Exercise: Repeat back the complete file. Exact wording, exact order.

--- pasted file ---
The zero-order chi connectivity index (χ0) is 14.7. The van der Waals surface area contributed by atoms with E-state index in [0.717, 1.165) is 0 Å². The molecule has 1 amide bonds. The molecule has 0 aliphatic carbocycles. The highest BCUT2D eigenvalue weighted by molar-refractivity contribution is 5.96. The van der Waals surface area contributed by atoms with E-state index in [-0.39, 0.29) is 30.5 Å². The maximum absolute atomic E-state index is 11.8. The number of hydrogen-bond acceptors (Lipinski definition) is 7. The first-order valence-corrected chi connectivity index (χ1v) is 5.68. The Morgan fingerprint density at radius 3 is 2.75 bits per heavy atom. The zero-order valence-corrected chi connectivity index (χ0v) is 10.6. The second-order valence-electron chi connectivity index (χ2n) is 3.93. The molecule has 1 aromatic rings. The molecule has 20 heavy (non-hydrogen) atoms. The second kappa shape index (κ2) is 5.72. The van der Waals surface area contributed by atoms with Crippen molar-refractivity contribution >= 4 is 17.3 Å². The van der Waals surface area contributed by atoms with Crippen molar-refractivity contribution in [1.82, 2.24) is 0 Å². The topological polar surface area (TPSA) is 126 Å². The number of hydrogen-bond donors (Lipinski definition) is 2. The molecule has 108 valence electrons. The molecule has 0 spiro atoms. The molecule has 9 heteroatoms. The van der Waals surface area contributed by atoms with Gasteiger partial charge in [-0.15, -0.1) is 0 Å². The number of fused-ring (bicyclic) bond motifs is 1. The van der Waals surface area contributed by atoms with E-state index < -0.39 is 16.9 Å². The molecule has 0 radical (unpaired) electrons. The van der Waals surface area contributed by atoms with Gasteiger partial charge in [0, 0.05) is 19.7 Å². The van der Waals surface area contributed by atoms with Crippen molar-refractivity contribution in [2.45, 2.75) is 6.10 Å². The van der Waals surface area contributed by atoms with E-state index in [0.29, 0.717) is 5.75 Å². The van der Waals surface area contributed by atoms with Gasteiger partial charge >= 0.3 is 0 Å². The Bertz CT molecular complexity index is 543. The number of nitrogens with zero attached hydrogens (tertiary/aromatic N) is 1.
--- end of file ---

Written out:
The zero-order chi connectivity index (χ0) is 14.7. The van der Waals surface area contributed by atoms with E-state index in [0.717, 1.165) is 0 Å². The molecule has 1 amide bonds. The molecule has 0 aliphatic carbocycles. The highest BCUT2D eigenvalue weighted by molar-refractivity contribution is 5.96. The van der Waals surface area contributed by atoms with E-state index in [-0.39, 0.29) is 30.5 Å². The maximum absolute atomic E-state index is 11.8. The number of hydrogen-bond acceptors (Lipinski definition) is 7. The first-order valence-corrected chi connectivity index (χ1v) is 5.68. The Morgan fingerprint density at radius 3 is 2.75 bits per heavy atom. The zero-order valence-corrected chi connectivity index (χ0v) is 10.6. The second-order valence-electron chi connectivity index (χ2n) is 3.93. The molecule has 1 aromatic rings. The molecule has 20 heavy (non-hydrogen) atoms. The second kappa shape index (κ2) is 5.72. The van der Waals surface area contributed by atoms with Crippen molar-refractivity contribution >= 4 is 17.3 Å². The van der Waals surface area contributed by atoms with Crippen molar-refractivity contribution in [1.82, 2.24) is 0 Å². The topological polar surface area (TPSA) is 126 Å². The number of hydrogen-bond donors (Lipinski definition) is 2. The molecule has 108 valence electrons. The molecule has 0 spiro atoms. The molecule has 9 heteroatoms. The van der Waals surface area contributed by atoms with Gasteiger partial charge in [-0.15, -0.1) is 0 Å². The number of fused-ring (bicyclic) bond motifs is 1. The van der Waals surface area contributed by atoms with E-state index < -0.39 is 16.9 Å². The molecule has 0 radical (unpaired) electrons. The van der Waals surface area contributed by atoms with Gasteiger partial charge in [0, 0.05) is 19.7 Å². The van der Waals surface area contributed by atoms with Crippen molar-refractivity contribution in [2.45, 2.75) is 6.10 Å². The van der Waals surface area contributed by atoms with E-state index in [0.29, 0.717) is 5.75 Å². The van der Waals surface area contributed by atoms with Gasteiger partial charge >= 0.3 is 0 Å². The Bertz CT molecular complexity index is 543. The number of nitrogens with zero attached hydrogens (tertiary/aromatic N) is 1.